Format

Send to

Choose Destination
Clin Immunol Immunopathol. 1992 Nov;65(2):152-60.

Predominant usage of V beta 8.3 T cell receptor in a T cell line that induces experimental autoimmune uveoretinitis (EAU).

Author information

1
Laboratory of Immunology, National Eye Institute, National Institutes of Health, Bethesda, Maryland 20892.

Abstract

Experimental autoimmune uveoretinitis (EAU) is a T cell-mediated autoimmune disease induced in animals by immunization with retinal proteins (or synthetic fragments derived from them) in adjuvant, and it is considered a model of human autoimmune diseases of the eye. To study the T cell clonotypes that may be involved in EAU, we analyzed the T cell repertoire of three related T cell lines: the pathogenic line LR16, specific to the major uveitogenic epitope of IRBP; its pathogenic subline J; and its nonpathogenic subline A. We examined the expression of the genes coding for the variable regions of the 20 known Lewis rat T cell antigen receptor (TCR) V beta families. The nonpathogenic subline was found to contain mostly T cells expressing V beta 5, V beta 8.2, and V beta 19 while the pathogenic subline consisted mainly of cells expressing V beta 8.3 TCRs. Genomic Southern blot analysis of DNA from the pathogenic subline showed that V beta 8.3-expressing T cells were the dominant clonotype, and DNA sequence analyses of V beta 8.3 cDNAs revealed that two V beta 8.3 TCRs were expressed in the pathogenic subline. One of the V beta 8.3 cDNAs encoded a variable region gene segment identical to previously reported rat V beta 8.3 TCR while the other differed by two amino acids in the second complementarity determining region (CDR2). Taken together with previous data showing overrepresentation of V beta 8-expression in T cell lines that induce EAU, but not in nonuveitogenic T cell lines, our results suggest that V beta 8.3-expressing T cells represent a pathogenic clonotype in IRBP-induced EAU.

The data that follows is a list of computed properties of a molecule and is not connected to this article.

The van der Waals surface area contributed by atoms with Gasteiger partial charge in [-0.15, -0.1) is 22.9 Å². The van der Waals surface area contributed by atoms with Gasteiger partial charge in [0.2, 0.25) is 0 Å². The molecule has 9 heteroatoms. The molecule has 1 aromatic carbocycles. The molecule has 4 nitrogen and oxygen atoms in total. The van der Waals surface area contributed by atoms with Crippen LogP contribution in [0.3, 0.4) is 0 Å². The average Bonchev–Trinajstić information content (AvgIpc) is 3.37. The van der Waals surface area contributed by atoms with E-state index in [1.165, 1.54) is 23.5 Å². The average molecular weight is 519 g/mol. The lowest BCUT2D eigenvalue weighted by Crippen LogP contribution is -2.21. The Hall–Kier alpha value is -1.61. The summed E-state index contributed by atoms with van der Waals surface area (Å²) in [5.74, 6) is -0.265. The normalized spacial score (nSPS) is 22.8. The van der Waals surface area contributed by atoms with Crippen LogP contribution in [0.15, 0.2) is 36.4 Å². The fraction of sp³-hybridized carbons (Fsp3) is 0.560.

PMID:
1382911
DOI:
10.1016/0090-1229(92)90218-d
[Indexed for MEDLINE]

Supplemental Content

Loading ...
Support Center